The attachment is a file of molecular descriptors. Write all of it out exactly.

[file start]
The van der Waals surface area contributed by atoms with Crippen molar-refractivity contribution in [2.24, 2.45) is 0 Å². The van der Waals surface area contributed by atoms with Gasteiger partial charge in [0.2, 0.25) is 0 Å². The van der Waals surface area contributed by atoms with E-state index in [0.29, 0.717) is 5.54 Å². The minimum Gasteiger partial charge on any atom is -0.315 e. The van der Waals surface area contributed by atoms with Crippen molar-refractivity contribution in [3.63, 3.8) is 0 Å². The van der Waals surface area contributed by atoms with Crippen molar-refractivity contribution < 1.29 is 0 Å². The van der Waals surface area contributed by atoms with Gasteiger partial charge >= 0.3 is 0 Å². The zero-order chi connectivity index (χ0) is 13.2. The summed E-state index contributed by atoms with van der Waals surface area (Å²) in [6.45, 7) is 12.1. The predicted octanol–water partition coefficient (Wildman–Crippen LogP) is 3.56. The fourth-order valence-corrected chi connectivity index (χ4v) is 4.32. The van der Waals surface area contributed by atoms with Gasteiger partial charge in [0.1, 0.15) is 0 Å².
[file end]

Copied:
The van der Waals surface area contributed by atoms with Crippen molar-refractivity contribution in [2.24, 2.45) is 0 Å². The van der Waals surface area contributed by atoms with Gasteiger partial charge in [0.2, 0.25) is 0 Å². The van der Waals surface area contributed by atoms with E-state index in [0.29, 0.717) is 5.54 Å². The minimum Gasteiger partial charge on any atom is -0.315 e. The van der Waals surface area contributed by atoms with Crippen molar-refractivity contribution in [3.63, 3.8) is 0 Å². The van der Waals surface area contributed by atoms with Crippen molar-refractivity contribution < 1.29 is 0 Å². The van der Waals surface area contributed by atoms with Gasteiger partial charge >= 0.3 is 0 Å². The zero-order chi connectivity index (χ0) is 13.2. The summed E-state index contributed by atoms with van der Waals surface area (Å²) in [6.45, 7) is 12.1. The predicted octanol–water partition coefficient (Wildman–Crippen LogP) is 3.56. The fourth-order valence-corrected chi connectivity index (χ4v) is 4.32. The van der Waals surface area contributed by atoms with Gasteiger partial charge in [0.1, 0.15) is 0 Å².